Biographical Database of Black Women Suffragists

Biographical Sketch of Mamie (also Maymie) Anderson, 1889-1967

By Thomas Dublin, Distinguished Professor Emeritus, Binghamton University

Mamie Hill was born in 1889 or 1890 in Virginia. The date of her marriage is uncertain, but by 1920 Mamie Anderson was divorced and boarded in Alexandria, where she was employed as a teacher, in a newly built colored school, the Parker-Gray School.

A photo survives of the first faculty of Parker-Gray, when the school opened in 1920. Two of the teachers, identified as Mayme Anderson and Susie Madden, were part of a delegation of 60 Black women suffragists, who protested violations of the recently ratified 19th Amendment in Southern states that denied Black women their voting rights. The delegation, headed by the NAACP field secretary, Addie W. Hunton, met with Alice Paul, head of the National Woman's Party (NWP) on the eve of the party's national convention. Their purpose was to press the NWP to pass a resolution calling on Congress to investigate the failures of Southern states to enforce the 19th Amendment for Black women. Paul made no such commitment and the convention as a whole refused to endorse the call.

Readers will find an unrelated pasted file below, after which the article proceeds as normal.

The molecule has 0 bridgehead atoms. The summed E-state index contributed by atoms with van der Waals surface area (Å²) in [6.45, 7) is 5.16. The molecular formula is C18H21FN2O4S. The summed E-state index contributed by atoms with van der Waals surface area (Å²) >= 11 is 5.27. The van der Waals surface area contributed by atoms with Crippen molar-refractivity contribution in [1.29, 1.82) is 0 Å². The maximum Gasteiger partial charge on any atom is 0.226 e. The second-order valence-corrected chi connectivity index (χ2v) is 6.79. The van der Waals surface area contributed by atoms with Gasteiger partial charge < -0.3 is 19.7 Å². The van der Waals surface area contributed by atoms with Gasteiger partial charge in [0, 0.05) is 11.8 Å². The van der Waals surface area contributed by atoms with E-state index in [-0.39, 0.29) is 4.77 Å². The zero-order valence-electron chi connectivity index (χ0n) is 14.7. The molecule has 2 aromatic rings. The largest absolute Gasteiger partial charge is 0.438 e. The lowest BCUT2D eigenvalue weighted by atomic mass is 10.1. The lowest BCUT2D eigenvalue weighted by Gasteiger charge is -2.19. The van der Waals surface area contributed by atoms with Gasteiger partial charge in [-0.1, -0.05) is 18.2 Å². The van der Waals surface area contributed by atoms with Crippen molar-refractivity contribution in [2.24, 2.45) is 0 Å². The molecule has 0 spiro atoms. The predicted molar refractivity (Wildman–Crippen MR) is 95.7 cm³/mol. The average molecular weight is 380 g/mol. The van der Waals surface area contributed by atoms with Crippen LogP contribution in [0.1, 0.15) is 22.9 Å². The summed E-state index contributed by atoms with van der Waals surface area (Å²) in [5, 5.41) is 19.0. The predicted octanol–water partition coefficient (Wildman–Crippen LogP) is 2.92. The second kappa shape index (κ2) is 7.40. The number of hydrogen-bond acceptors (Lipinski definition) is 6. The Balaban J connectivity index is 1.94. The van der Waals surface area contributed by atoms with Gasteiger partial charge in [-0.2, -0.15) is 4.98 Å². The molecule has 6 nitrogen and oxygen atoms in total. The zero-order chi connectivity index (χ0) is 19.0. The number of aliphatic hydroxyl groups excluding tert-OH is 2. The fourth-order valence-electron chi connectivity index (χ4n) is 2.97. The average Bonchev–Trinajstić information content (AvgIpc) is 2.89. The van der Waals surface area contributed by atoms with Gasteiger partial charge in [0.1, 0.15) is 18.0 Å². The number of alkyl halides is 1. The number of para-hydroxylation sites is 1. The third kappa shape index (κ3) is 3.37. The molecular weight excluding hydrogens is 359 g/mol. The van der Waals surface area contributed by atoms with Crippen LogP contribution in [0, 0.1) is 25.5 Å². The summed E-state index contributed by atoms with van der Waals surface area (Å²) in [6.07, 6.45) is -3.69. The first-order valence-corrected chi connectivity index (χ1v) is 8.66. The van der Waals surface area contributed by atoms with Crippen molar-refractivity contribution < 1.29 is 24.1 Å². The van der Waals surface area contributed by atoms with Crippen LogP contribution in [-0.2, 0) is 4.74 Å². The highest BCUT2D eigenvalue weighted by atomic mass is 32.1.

Mamie Anderson passed away in Richmond, VA in 1967.


Federal Manuscript Census, Alexandria, VA, 1920. Accessed in Ancestry Library edition.

Virginia death records, accessed in Ancestry Library edition.

List of NAACP Delegation Members to Alice Paul, 12 February 2021, NAACP Papers, Part 04 Voting Rights and Voting Rights Campaign, 1916-1950 (Feb. 8, 1921-April 3, 1921), frames 61-64, Library of Congress.

"The First Parker-Gray School," includes a photo of the ten teachers (including Mayme Anderson) and the principal at the school's opening in 1920. Accessed online at


Mayme Anderson is at the far left in the second row and Susie Madden is second from the right in that row. Accessible at


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